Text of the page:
Kristin Sweetland, |
Root, Heart & Crown
(Arbora Vita, 2002)
I pressed "play" on Kristin Sweetland's Root, Heart & Crown with some trepidation. I tend to steer clear of historical material and, for that matter, "story songs" in general, and this sprawlingly ambitious disk is full of both. Also, I don't consider myself much of an intellectual, and Root, Heart & Crown is a brainy project if ever there was one. However, the quality of the songs and performances, the range of the material and Sweetland's sheer talent won me over.
A highly-educated, scholarly songwriter, the 27-year-old Sweetland takes her inspiration from the 12th-century letters of Abelard and Heloise, the battlefields of Civil War America, the Greek myth of Hero and Leander, ancient alchemical lore, and occasionally such mundane subjects as the British Columbia landscape and the longing for summer. Even when she's on familiar ground her lyrics have a historical tone: "In dreams we will wander through cedar and alder" (from "Fall on the Ground") and "Hair of gold and skin of snow, lips of rose and a wing of crow" (from "Ladybird"). The disk is clothed in original, medieval-looking artwork and she's photographed as Buffy the Vampire Slayer (or is it Xena?) on the back cover. Whichever, it's an apt image, reflecting both power (to slay the vampires of the music biz?) and persona.
First, the power. Sweetland is a gifted lyricist and composer. Even when the actual meaning of the lyrics eluded me, I was captivated by their poetry. ("Farewell to the man in the black bowler hat/who is walking away through the field/out where the moon glow comes down like a halo/he'll go where the land meets the sea.") I assumed that Sweetland knows what she's talking about and tried not to beat myself up for being, apparently, such an intellectual slouch. In an effort, perhaps, to reduce the distancing effect of her subject matter, she tries to explain things in liner notes. "I have been reading the letters of Abelard and Heloise. It must be a right [sic] of passage for any tortured romantic." (Funny, the tortured romantics I knew just smoked drugs and skipped class.)
But despite the density of the subject matter, Root, Heart & Crown is an accessible and enjoyable listen from start to finish. Ken Whiteley produced the album with consistently tasteful and imaginative arrangements that feature George Koller on bass, Anne Lindsay on violin, Ben Grossman on percussion, harmony vocals from Stephen Fearing and Rebecca Campbell, and Whiteley on electric guitars. Unlike many singer-songwriters, Sweetland is an outstanding guitar player in her own right who has studied the instrument for many years, and two highlights on the disc are her instrumental guitar-based compositions, "Hermetica" and "Chaconne." Also, her voice is both sweet and mature, with a naturalistic edge and a lyrical lilt: kind of a cross between Loreena McKennitt and a young Lucinda Williams.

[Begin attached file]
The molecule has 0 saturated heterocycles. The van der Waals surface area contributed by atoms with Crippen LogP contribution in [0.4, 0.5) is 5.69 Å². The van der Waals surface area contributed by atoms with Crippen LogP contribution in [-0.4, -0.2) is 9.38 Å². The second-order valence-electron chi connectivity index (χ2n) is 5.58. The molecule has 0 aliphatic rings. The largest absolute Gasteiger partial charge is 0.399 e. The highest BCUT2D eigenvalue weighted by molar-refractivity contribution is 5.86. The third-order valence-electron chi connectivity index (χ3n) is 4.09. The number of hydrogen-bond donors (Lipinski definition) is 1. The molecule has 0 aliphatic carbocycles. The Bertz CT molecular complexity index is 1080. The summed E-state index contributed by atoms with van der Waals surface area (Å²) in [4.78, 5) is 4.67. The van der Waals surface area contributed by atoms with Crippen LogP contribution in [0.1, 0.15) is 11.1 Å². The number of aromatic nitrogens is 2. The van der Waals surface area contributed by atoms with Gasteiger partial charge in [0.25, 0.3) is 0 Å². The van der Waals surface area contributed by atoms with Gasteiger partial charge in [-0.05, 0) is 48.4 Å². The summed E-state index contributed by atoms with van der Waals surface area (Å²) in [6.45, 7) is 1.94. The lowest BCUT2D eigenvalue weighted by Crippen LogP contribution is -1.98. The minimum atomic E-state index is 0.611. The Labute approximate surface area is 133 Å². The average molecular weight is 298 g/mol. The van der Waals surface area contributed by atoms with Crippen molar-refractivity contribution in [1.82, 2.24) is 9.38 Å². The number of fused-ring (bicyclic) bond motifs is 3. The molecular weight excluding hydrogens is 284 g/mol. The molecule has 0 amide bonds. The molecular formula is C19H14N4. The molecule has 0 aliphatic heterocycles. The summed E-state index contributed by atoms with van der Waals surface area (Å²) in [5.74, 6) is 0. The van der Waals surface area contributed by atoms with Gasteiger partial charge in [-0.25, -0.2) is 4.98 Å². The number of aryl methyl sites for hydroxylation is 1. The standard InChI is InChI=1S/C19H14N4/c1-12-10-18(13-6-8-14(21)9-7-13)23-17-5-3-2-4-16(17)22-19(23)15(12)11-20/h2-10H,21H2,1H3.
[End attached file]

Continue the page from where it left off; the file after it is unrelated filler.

Overall, the impression I get is that of an enormously talented young woman who has a definite artistic vision and the wherewithal to take it as far as it will go -- which may be pretty far. Root, Heart & Crown takes the Canadian historical folk-song form and ratchets it up a notch, adding more edge and more commercial appeal.
But back to the persona. The only thing missing, for me, is a shade more immediacy and personal truth. That is to say, I sense that there may be a tendency for Sweetland to hide behind the beautiful language and mythic tales, intriguing as they are. For that reason, perhaps, I loved the simplicity of the traditional closing song, "Bright Morning Star." In fact, I was just about to mention Emmylou Harris (and her talent for blending the traditional with the contemporary in an honest and powerful way) when I noticed that Sweetland (in those liner notes again) mentions her. Sweetland seems to intuitively understand how far -- and in what direction -- she can go. In the meantime, Root, Heart & Crown is a gloriously auspicious debut.